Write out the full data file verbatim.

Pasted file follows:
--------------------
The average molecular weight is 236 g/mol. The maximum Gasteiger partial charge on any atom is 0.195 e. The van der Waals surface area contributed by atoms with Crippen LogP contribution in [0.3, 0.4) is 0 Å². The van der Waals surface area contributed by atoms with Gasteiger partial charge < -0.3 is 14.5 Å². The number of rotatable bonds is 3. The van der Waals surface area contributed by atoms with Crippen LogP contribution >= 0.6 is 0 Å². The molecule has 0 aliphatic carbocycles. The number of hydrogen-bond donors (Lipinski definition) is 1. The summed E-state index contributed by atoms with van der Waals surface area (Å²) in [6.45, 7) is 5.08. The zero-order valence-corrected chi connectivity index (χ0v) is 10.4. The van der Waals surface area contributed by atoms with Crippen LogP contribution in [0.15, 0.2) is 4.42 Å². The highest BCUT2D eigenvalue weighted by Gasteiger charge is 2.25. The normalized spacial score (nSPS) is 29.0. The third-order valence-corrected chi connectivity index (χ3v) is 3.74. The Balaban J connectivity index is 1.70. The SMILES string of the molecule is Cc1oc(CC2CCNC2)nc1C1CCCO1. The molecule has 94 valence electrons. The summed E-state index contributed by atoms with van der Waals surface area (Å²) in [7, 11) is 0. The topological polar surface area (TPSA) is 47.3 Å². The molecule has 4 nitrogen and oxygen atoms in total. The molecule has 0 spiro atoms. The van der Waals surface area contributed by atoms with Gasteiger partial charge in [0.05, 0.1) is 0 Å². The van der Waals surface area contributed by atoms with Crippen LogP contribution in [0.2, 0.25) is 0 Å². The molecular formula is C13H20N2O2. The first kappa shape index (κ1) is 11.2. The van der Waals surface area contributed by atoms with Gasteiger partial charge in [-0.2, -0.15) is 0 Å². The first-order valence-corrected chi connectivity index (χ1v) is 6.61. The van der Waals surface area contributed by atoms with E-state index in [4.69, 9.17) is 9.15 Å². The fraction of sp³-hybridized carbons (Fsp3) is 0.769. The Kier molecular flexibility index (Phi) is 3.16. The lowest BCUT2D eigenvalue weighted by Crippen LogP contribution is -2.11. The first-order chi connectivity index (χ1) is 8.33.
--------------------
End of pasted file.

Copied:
The average molecular weight is 236 g/mol. The maximum Gasteiger partial charge on any atom is 0.195 e. The van der Waals surface area contributed by atoms with Crippen LogP contribution in [0.3, 0.4) is 0 Å². The van der Waals surface area contributed by atoms with Gasteiger partial charge < -0.3 is 14.5 Å². The number of rotatable bonds is 3. The van der Waals surface area contributed by atoms with Crippen LogP contribution >= 0.6 is 0 Å². The molecule has 0 aliphatic carbocycles. The number of hydrogen-bond donors (Lipinski definition) is 1. The summed E-state index contributed by atoms with van der Waals surface area (Å²) in [6.45, 7) is 5.08. The zero-order valence-corrected chi connectivity index (χ0v) is 10.4. The van der Waals surface area contributed by atoms with Crippen LogP contribution in [0.15, 0.2) is 4.42 Å². The highest BCUT2D eigenvalue weighted by Gasteiger charge is 2.25. The normalized spacial score (nSPS) is 29.0. The third-order valence-corrected chi connectivity index (χ3v) is 3.74. The Balaban J connectivity index is 1.70. The SMILES string of the molecule is Cc1oc(CC2CCNC2)nc1C1CCCO1. The molecule has 94 valence electrons. The summed E-state index contributed by atoms with van der Waals surface area (Å²) in [7, 11) is 0. The topological polar surface area (TPSA) is 47.3 Å². The molecule has 4 nitrogen and oxygen atoms in total. The molecule has 0 spiro atoms. The van der Waals surface area contributed by atoms with Gasteiger partial charge in [0.05, 0.1) is 0 Å². The van der Waals surface area contributed by atoms with Crippen LogP contribution in [0.2, 0.25) is 0 Å². The molecular formula is C13H20N2O2. The first kappa shape index (κ1) is 11.2. The van der Waals surface area contributed by atoms with Gasteiger partial charge in [-0.2, -0.15) is 0 Å². The first-order valence-corrected chi connectivity index (χ1v) is 6.61. The van der Waals surface area contributed by atoms with E-state index in [4.69, 9.17) is 9.15 Å². The fraction of sp³-hybridized carbons (Fsp3) is 0.769. The Kier molecular flexibility index (Phi) is 3.16. The lowest BCUT2D eigenvalue weighted by Crippen LogP contribution is -2.11. The first-order chi connectivity index (χ1) is 8.33.